Thorac cardiovasc Surg 2015; 63(01): 067-072
DOI: 10.1055/s-0034-1393958
Original Cardiovascular
Georg Thieme Verlag KG Stuttgart · New York

Postoperatively Increased Serum Alanine Aminotransferase Level Is Closely Associated with Mortality after Cardiac Surgery

Sven Martin Almdahl
1  Department of Cardiothoracic and Vascular Surgery, University Hospital of North Norway, Tromsø, Norway
,
Stein Erik Rynning
2  Feiring Heart Clinic, Feiring, Norway
,
Terje Veel
2  Feiring Heart Clinic, Feiring, Norway
,
Per Halvorsen
2  Feiring Heart Clinic, Feiring, Norway
,
Per Mølstad
2  Feiring Heart Clinic, Feiring, Norway
› Author Affiliations
Further Information

Publication History

19 May 2014

31 July 2014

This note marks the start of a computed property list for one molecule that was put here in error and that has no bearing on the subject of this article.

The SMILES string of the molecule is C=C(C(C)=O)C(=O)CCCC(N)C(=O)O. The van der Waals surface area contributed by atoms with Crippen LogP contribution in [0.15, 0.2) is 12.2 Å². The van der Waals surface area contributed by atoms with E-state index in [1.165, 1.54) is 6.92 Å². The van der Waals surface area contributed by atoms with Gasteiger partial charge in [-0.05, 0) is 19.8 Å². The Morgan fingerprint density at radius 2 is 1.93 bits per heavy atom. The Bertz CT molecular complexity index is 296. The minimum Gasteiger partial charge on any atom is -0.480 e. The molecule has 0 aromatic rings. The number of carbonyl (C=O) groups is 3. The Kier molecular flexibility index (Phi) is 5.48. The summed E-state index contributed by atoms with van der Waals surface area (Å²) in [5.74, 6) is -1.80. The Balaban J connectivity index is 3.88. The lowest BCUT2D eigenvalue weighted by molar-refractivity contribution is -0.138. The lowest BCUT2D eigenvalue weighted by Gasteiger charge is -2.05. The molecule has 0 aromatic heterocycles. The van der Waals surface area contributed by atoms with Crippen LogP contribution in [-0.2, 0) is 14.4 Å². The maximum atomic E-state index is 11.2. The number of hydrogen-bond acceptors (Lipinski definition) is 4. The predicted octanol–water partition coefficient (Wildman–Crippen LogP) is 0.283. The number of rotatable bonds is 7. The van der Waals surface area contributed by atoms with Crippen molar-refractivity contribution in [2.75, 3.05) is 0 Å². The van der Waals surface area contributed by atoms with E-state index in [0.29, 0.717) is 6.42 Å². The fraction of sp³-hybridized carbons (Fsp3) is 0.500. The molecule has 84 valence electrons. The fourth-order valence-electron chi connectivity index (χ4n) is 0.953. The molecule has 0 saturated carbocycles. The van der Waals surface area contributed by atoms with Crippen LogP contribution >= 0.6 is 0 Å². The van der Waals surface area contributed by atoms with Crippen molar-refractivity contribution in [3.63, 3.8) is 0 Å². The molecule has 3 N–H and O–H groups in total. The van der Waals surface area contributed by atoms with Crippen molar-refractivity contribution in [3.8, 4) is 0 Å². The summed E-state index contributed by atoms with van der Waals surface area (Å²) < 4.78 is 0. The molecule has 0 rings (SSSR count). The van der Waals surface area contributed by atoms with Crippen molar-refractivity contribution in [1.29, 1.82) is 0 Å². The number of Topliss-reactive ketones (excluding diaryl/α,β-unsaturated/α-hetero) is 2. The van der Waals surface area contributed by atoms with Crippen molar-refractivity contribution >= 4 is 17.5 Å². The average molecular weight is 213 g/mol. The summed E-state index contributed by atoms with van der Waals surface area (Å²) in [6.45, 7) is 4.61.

Publication Date:
31 October 2014 (eFirst)

Abstract

Background Hepatic biomarkers are often not assessed routinely after cardiac surgery. Alanine aminotransferase (ALT) has become the primary biomarker of any type of liver injury. Our purpose was to study the prognostic value of serum ALT in early and late mortality.

Methods Patients subjected to any type of cardiac operation from January 1999 through December 2010 were studied. According to postoperative maximum ALT level, four groups were created: group 1 = ALT ≤ 50 U/L (n = 8,669), group 2 = ALT 50 to 150 U/L (n = 3,055), group 3 = ALT 151 to 500 U/L (n = 248), and group 4 = ALT > 500 U/L (n = 50). Cox multivariate modeling was used for survival analysis.

Results Patients in groups 3 and 4 had increased 30-day mortality (hazard ratio [HR] = 8.07 [4.15–15.69], p < 0.001 and HR = 19.07 [9.88–36.80], p < 0.001, respectively). Late mortality was increased for group 4 after final adjustments (HR = 1.87 [1.18–2.95], p = 0.007).

Conclusion Elevated postoperative ALT level (above 150 U/L) is closely associated with early mortality after cardiac surgery. ALT level above 500 U/L implies a substantial liver dysfunction with a considerable negative association on both early and late survival.